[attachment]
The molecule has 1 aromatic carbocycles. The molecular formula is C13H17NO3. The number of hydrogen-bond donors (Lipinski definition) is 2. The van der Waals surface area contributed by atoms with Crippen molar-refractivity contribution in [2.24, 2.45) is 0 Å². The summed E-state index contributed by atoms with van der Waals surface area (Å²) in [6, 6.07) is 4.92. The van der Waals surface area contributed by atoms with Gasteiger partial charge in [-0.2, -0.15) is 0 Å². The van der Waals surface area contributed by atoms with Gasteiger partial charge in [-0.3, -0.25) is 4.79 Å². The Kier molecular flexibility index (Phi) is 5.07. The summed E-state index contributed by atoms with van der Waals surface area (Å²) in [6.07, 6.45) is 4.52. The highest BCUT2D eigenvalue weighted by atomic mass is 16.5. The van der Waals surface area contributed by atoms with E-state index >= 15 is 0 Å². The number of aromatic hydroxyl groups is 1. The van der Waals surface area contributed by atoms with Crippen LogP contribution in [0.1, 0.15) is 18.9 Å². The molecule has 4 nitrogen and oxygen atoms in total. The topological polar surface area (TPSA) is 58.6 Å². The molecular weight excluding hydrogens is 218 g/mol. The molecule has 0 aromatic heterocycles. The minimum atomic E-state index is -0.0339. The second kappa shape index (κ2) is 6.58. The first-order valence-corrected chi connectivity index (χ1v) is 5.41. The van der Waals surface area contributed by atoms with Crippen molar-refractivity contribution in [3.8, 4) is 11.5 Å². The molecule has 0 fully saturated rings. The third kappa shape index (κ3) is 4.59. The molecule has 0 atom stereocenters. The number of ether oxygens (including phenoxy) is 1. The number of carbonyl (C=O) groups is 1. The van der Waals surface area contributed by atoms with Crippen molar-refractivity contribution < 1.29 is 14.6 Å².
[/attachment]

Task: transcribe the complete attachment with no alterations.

The molecule has 1 aromatic carbocycles. The molecular formula is C13H17NO3. The number of hydrogen-bond donors (Lipinski definition) is 2. The van der Waals surface area contributed by atoms with Crippen molar-refractivity contribution in [2.24, 2.45) is 0 Å². The summed E-state index contributed by atoms with van der Waals surface area (Å²) in [6, 6.07) is 4.92. The van der Waals surface area contributed by atoms with Gasteiger partial charge in [-0.2, -0.15) is 0 Å². The van der Waals surface area contributed by atoms with Gasteiger partial charge in [-0.3, -0.25) is 4.79 Å². The Kier molecular flexibility index (Phi) is 5.07. The summed E-state index contributed by atoms with van der Waals surface area (Å²) in [6.07, 6.45) is 4.52. The highest BCUT2D eigenvalue weighted by atomic mass is 16.5. The van der Waals surface area contributed by atoms with E-state index >= 15 is 0 Å². The number of aromatic hydroxyl groups is 1. The van der Waals surface area contributed by atoms with Crippen LogP contribution in [0.1, 0.15) is 18.9 Å². The molecule has 4 nitrogen and oxygen atoms in total. The topological polar surface area (TPSA) is 58.6 Å². The molecular weight excluding hydrogens is 218 g/mol. The molecule has 0 aromatic heterocycles. The minimum atomic E-state index is -0.0339. The second kappa shape index (κ2) is 6.58. The first-order valence-corrected chi connectivity index (χ1v) is 5.41. The van der Waals surface area contributed by atoms with Crippen molar-refractivity contribution in [3.8, 4) is 11.5 Å². The molecule has 0 fully saturated rings. The third kappa shape index (κ3) is 4.59. The molecule has 0 atom stereocenters. The number of ether oxygens (including phenoxy) is 1. The number of carbonyl (C=O) groups is 1. The van der Waals surface area contributed by atoms with Crippen molar-refractivity contribution < 1.29 is 14.6 Å².